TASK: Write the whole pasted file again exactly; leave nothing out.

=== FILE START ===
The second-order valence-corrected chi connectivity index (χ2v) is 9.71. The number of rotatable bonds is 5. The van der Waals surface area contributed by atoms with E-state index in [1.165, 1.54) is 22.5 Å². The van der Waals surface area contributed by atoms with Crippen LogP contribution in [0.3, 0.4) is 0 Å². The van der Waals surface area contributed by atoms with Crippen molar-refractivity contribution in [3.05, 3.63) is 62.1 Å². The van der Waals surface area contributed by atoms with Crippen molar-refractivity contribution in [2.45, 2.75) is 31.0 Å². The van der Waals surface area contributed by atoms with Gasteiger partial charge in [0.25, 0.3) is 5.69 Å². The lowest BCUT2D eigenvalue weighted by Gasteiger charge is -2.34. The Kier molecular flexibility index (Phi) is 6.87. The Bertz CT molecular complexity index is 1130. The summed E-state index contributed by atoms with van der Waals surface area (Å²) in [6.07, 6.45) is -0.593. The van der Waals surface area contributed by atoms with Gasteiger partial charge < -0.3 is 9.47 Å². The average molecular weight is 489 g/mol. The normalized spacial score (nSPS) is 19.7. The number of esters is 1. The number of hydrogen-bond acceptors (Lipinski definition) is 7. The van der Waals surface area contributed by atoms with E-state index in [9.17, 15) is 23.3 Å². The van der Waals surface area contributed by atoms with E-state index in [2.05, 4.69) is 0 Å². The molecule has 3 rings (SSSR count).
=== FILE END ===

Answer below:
The second-order valence-corrected chi connectivity index (χ2v) is 9.71. The number of rotatable bonds is 5. The van der Waals surface area contributed by atoms with E-state index in [1.165, 1.54) is 22.5 Å². The van der Waals surface area contributed by atoms with Crippen LogP contribution in [0.3, 0.4) is 0 Å². The van der Waals surface area contributed by atoms with Crippen molar-refractivity contribution in [3.05, 3.63) is 62.1 Å². The van der Waals surface area contributed by atoms with Crippen molar-refractivity contribution in [2.45, 2.75) is 31.0 Å². The van der Waals surface area contributed by atoms with Gasteiger partial charge in [0.25, 0.3) is 5.69 Å². The lowest BCUT2D eigenvalue weighted by Gasteiger charge is -2.34. The Kier molecular flexibility index (Phi) is 6.87. The Bertz CT molecular complexity index is 1130. The summed E-state index contributed by atoms with van der Waals surface area (Å²) in [6.07, 6.45) is -0.593. The van der Waals surface area contributed by atoms with Gasteiger partial charge < -0.3 is 9.47 Å². The average molecular weight is 489 g/mol. The normalized spacial score (nSPS) is 19.7. The number of esters is 1. The number of hydrogen-bond acceptors (Lipinski definition) is 7. The van der Waals surface area contributed by atoms with E-state index in [9.17, 15) is 23.3 Å². The van der Waals surface area contributed by atoms with E-state index in [2.05, 4.69) is 0 Å². The molecule has 3 rings (SSSR count).